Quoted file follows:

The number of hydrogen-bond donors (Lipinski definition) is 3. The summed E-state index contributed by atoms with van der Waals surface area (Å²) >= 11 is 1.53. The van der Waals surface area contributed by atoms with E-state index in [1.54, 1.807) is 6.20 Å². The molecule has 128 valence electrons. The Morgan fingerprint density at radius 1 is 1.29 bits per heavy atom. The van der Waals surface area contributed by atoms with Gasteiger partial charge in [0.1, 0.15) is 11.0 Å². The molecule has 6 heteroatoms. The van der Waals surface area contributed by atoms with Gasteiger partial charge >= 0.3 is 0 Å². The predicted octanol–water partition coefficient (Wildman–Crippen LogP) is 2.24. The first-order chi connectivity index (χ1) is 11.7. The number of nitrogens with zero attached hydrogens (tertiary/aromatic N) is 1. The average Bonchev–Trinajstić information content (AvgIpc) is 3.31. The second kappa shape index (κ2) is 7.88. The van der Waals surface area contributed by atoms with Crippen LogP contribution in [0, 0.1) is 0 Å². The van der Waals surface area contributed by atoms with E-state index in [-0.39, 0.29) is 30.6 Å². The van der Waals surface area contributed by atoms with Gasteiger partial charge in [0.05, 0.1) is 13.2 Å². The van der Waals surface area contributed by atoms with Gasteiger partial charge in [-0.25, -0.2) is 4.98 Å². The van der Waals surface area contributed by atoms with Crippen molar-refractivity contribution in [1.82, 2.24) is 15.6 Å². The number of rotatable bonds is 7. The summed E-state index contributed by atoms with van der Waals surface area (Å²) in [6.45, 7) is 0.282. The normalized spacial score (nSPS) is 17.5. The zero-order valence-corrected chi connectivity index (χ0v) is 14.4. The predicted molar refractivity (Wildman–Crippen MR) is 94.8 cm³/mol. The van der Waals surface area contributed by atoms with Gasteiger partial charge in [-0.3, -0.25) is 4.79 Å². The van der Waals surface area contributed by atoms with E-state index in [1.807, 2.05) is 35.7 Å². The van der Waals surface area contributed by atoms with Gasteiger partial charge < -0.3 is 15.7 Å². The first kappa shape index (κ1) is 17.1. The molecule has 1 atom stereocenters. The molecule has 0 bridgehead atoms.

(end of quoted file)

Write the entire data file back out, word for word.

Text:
The number of hydrogen-bond donors (Lipinski definition) is 3. The summed E-state index contributed by atoms with van der Waals surface area (Å²) >= 11 is 1.53. The van der Waals surface area contributed by atoms with E-state index in [1.54, 1.807) is 6.20 Å². The molecule has 128 valence electrons. The Morgan fingerprint density at radius 1 is 1.29 bits per heavy atom. The van der Waals surface area contributed by atoms with Gasteiger partial charge in [0.1, 0.15) is 11.0 Å². The molecule has 6 heteroatoms. The van der Waals surface area contributed by atoms with Gasteiger partial charge >= 0.3 is 0 Å². The predicted octanol–water partition coefficient (Wildman–Crippen LogP) is 2.24. The first-order chi connectivity index (χ1) is 11.7. The number of nitrogens with zero attached hydrogens (tertiary/aromatic N) is 1. The average Bonchev–Trinajstić information content (AvgIpc) is 3.31. The second kappa shape index (κ2) is 7.88. The van der Waals surface area contributed by atoms with Crippen LogP contribution in [0, 0.1) is 0 Å². The van der Waals surface area contributed by atoms with E-state index in [-0.39, 0.29) is 30.6 Å². The van der Waals surface area contributed by atoms with Gasteiger partial charge in [0.05, 0.1) is 13.2 Å². The van der Waals surface area contributed by atoms with Gasteiger partial charge in [-0.25, -0.2) is 4.98 Å². The van der Waals surface area contributed by atoms with Crippen molar-refractivity contribution in [1.82, 2.24) is 15.6 Å². The number of rotatable bonds is 7. The summed E-state index contributed by atoms with van der Waals surface area (Å²) in [6.45, 7) is 0.282. The normalized spacial score (nSPS) is 17.5. The zero-order valence-corrected chi connectivity index (χ0v) is 14.4. The predicted molar refractivity (Wildman–Crippen MR) is 94.8 cm³/mol. The van der Waals surface area contributed by atoms with Gasteiger partial charge in [-0.3, -0.25) is 4.79 Å². The van der Waals surface area contributed by atoms with E-state index in [1.807, 2.05) is 35.7 Å². The van der Waals surface area contributed by atoms with Gasteiger partial charge < -0.3 is 15.7 Å². The first kappa shape index (κ1) is 17.1. The molecule has 1 atom stereocenters. The molecule has 0 bridgehead atoms.